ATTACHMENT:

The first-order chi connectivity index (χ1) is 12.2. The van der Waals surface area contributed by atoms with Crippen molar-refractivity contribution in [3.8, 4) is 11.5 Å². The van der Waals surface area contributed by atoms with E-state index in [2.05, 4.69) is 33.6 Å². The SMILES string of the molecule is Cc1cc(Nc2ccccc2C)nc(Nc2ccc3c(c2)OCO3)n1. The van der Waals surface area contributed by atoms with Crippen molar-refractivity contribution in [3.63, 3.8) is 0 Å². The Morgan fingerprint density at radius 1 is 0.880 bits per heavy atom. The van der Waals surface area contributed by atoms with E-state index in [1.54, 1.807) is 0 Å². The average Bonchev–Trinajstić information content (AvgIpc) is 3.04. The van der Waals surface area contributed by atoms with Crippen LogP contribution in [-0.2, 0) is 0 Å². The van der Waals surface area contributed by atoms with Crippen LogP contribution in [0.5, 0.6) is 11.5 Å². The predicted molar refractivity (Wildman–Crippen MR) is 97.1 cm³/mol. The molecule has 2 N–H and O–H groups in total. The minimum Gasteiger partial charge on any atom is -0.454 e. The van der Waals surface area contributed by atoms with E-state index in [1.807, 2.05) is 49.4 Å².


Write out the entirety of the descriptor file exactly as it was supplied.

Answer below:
The first-order chi connectivity index (χ1) is 12.2. The van der Waals surface area contributed by atoms with Crippen molar-refractivity contribution in [3.8, 4) is 11.5 Å². The van der Waals surface area contributed by atoms with E-state index in [2.05, 4.69) is 33.6 Å². The SMILES string of the molecule is Cc1cc(Nc2ccccc2C)nc(Nc2ccc3c(c2)OCO3)n1. The van der Waals surface area contributed by atoms with Crippen molar-refractivity contribution in [3.63, 3.8) is 0 Å². The Morgan fingerprint density at radius 1 is 0.880 bits per heavy atom. The van der Waals surface area contributed by atoms with E-state index in [1.54, 1.807) is 0 Å². The average Bonchev–Trinajstić information content (AvgIpc) is 3.04. The van der Waals surface area contributed by atoms with Crippen LogP contribution in [-0.2, 0) is 0 Å². The van der Waals surface area contributed by atoms with Crippen LogP contribution in [0.5, 0.6) is 11.5 Å². The predicted molar refractivity (Wildman–Crippen MR) is 97.1 cm³/mol. The molecule has 2 N–H and O–H groups in total. The minimum Gasteiger partial charge on any atom is -0.454 e. The van der Waals surface area contributed by atoms with E-state index in [1.807, 2.05) is 49.4 Å².